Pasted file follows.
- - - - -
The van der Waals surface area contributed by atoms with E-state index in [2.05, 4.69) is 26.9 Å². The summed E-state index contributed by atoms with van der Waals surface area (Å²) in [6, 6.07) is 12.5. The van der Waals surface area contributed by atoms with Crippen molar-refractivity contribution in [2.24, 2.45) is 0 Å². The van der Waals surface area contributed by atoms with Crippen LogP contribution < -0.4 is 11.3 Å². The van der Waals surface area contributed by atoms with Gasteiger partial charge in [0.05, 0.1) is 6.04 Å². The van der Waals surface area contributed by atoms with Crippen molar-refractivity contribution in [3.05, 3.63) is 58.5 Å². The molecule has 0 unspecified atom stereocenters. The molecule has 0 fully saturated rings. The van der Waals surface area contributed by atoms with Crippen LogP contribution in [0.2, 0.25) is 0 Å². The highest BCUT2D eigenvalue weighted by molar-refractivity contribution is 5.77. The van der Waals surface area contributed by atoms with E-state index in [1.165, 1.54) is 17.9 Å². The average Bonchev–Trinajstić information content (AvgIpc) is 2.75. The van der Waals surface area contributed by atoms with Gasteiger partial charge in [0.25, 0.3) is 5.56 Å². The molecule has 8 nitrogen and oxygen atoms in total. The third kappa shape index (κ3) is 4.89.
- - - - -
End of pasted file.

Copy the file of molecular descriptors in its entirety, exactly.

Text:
The van der Waals surface area contributed by atoms with E-state index in [2.05, 4.69) is 26.9 Å². The summed E-state index contributed by atoms with van der Waals surface area (Å²) in [6, 6.07) is 12.5. The van der Waals surface area contributed by atoms with Crippen molar-refractivity contribution in [2.24, 2.45) is 0 Å². The van der Waals surface area contributed by atoms with Crippen LogP contribution < -0.4 is 11.3 Å². The van der Waals surface area contributed by atoms with Gasteiger partial charge in [0.05, 0.1) is 6.04 Å². The van der Waals surface area contributed by atoms with Crippen molar-refractivity contribution in [3.05, 3.63) is 58.5 Å². The molecule has 0 unspecified atom stereocenters. The molecule has 0 fully saturated rings. The van der Waals surface area contributed by atoms with Crippen LogP contribution in [0.2, 0.25) is 0 Å². The highest BCUT2D eigenvalue weighted by molar-refractivity contribution is 5.77. The van der Waals surface area contributed by atoms with E-state index in [1.165, 1.54) is 17.9 Å². The average Bonchev–Trinajstić information content (AvgIpc) is 2.75. The van der Waals surface area contributed by atoms with Gasteiger partial charge in [0.25, 0.3) is 5.56 Å². The molecule has 8 nitrogen and oxygen atoms in total. The third kappa shape index (κ3) is 4.89.